You have had your dream retirement in the back of your mind your entire life.
Whether that movie in your head shows you traveling to exotic lands, spending quality time with your grandchildren, or turning a lifelong hobby into a business, retirement isn’t the end of your story. It’s the beginning of an exciting new sequel.
But how do you make the retirement of your imagination a reality? For many, bringing their ideal retirement to life includes consulting with a financial professional who specializes in retirement planning services.
If you have a nest egg, you have experience in personal finance. Earning an income and saving for a “rainy day.” Building wealth in equity markets, and putting away money into a 401(k), IRA, or other retirement account.
But those are all actions on the front side of retirement—called the accumulation phase. The backend? It’s known as the distribution phase, or how you draw retirement income from those assets accumulated over many years.
How you prepare for reliable income streams in retirement will determine if you live out the retirement of your dreams — or possibly deal with some scaled-down version.
Finding the right retirement planning services can help strengthen your chances of a confident lifestyle. Read More
Thanks to progress in healthcare and technology, you may expect to have a long retirement. But living to 100? While a lofty milestone, it’s not as out of reach as it may seem.
In 2014, U.S. government statisticians found that the number of people reaching age 100 had increased 40% from four years prior. And by 2050, the “100 and up” crowd is expected to grow to 3.68 million people worldwide.
Given the reality of lengthening lifespans, it’s no wonder why outliving retirement money remains a top concern. In an Allianz Life survey, almost two-thirds of surveyed Americans (63%) said they worried about running out of money in retirement more than death!
Financial planners and advisors call this chance of outliving your money a “longevity risk.” Building a well-defined retirement strategy will help you guard against this hazard, not to mention enjoy more financial peace of mind in your golden years. Read More
Most people consider investment returns as a benchmark for judging the performance of their portfolio. This may be especially true for retirees and pre-retirees who likely have been invested in the market for some time. That experience might have been through brokerage mutual fund investments, brokerage accounts, or even retirement savings plans such as 401(k)s or IRAs.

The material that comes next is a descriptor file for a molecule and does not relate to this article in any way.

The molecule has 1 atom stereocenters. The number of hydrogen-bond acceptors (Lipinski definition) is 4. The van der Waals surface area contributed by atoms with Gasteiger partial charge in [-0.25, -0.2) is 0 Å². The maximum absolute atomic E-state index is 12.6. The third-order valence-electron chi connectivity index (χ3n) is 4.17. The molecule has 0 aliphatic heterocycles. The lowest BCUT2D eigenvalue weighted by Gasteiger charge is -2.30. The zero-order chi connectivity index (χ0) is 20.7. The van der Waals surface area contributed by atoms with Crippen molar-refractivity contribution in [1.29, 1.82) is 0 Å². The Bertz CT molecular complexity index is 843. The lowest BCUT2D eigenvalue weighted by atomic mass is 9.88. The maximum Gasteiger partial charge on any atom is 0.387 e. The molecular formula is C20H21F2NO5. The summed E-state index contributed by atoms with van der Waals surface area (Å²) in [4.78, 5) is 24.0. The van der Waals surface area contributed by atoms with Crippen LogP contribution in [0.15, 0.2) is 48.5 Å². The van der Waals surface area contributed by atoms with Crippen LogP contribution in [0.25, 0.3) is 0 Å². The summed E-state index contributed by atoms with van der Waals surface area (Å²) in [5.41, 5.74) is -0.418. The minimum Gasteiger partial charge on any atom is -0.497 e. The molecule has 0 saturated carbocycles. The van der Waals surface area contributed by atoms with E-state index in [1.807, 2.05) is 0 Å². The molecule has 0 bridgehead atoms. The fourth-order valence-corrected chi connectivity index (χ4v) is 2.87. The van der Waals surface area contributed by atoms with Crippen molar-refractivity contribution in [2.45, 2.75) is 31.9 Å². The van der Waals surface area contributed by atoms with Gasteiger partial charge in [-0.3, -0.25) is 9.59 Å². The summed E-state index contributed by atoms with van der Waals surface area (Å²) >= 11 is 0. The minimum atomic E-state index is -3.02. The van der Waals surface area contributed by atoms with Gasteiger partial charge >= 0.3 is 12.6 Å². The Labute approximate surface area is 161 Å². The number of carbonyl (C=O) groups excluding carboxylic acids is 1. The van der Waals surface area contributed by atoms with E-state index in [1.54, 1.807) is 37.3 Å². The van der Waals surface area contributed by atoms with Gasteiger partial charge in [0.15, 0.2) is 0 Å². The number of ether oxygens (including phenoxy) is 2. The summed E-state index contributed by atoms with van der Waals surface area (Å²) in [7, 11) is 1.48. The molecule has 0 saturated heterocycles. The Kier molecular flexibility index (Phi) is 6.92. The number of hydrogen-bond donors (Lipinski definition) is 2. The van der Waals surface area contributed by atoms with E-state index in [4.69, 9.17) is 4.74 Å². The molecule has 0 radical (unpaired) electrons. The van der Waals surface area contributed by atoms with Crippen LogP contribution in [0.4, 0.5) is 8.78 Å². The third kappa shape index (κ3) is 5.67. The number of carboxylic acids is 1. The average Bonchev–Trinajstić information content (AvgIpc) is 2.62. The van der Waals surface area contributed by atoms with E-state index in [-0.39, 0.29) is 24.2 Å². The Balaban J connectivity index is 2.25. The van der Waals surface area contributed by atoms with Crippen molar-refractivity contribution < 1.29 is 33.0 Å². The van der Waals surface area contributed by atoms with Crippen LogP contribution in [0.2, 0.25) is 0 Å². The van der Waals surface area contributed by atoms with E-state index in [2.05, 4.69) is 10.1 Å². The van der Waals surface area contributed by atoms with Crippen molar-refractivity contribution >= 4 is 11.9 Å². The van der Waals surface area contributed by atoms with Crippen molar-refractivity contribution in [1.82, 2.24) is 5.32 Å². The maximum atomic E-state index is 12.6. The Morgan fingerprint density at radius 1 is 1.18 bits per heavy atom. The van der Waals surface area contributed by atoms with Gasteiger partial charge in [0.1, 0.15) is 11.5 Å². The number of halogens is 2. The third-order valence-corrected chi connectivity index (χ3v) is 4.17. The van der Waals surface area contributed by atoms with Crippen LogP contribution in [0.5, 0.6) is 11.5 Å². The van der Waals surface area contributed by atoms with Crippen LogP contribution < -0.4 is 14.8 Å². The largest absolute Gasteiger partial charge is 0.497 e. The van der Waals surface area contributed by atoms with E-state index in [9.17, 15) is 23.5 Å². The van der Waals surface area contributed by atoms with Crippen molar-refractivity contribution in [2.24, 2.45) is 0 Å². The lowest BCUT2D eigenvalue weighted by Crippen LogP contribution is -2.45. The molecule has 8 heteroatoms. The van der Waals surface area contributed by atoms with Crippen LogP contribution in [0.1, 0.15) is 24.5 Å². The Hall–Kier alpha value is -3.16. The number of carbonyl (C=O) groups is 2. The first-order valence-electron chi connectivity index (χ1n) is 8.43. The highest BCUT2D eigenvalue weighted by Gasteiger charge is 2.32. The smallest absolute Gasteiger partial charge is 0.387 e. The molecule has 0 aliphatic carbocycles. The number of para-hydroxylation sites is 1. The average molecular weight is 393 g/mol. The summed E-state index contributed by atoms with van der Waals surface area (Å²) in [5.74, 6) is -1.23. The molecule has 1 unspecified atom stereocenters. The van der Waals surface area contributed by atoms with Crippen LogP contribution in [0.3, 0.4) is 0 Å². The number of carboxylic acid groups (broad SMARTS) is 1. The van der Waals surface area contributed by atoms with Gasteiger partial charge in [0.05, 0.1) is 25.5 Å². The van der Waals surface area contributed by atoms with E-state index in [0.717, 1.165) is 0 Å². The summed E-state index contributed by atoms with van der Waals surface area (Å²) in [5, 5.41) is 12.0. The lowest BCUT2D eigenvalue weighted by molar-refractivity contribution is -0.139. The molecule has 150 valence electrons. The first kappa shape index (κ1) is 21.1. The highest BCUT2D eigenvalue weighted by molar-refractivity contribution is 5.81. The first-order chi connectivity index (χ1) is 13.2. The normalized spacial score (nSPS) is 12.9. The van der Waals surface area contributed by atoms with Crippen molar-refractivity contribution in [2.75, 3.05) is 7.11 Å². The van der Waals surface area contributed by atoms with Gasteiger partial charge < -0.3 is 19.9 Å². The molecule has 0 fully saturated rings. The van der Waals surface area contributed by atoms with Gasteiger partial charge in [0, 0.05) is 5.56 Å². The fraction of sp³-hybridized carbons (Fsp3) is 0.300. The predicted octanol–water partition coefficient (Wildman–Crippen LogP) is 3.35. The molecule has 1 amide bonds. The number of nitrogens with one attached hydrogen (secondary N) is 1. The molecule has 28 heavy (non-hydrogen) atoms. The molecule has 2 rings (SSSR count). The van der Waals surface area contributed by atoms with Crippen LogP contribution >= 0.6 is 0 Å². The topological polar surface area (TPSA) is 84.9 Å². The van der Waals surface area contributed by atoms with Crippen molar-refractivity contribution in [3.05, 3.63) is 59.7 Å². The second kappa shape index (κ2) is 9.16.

But the reality is that many financial concepts rely on average returns to forecast future portfolio activity. Yet compounding growth and compounding losses are the real-life factors that will potentially affect a portfolio’s value.
This is strongly exemplified in sequence of returns risk, a potential hazard for American retirees. And that doesn’t apply to only retired households.
Sequence risk can also linger for soon-to-be-retirees, especially during the “retirement red zone,” that critical decade of five years before and five years after one retires. Read More
If you are an employee of the U.S. government, then you and millions of your colleagues have access to the largest life insurance program in the world: the Federal Employees’ Group Life Insurance Program (FEGLI). It’s one of a number of employee benefits available to the federal civil service.
Created in 1954, FEGLI provides group term life insurance that may serve several purposes.
Federal employees depend on FEGLI for many reasons in the event of untimely death: income replacement, death benefit protection, coverage for debts or expenses that may overwhelm survivors, financial safeguards for young families, and other benefits.
FEGLI often features a lower requirement for participation compared to other life insurance policies. For private-sector group life insurance – or just personal life insurance coverage in general – people are often required to undergo a medical examination or to meet other eligibility criteria. Read More
As 2019 begins, two new surveys suggest that both advisors and economists aren’t so optimistic about where the economy is headed.
This kind of insight from industry experts is useful, but especially to those who are approaching retirement. Knowing what pundits and advisors believe could lie ahead, and exploring what action can be taken in case of any untimely disruptions to their portfolios, is critical to those within five to 10 years of retirement.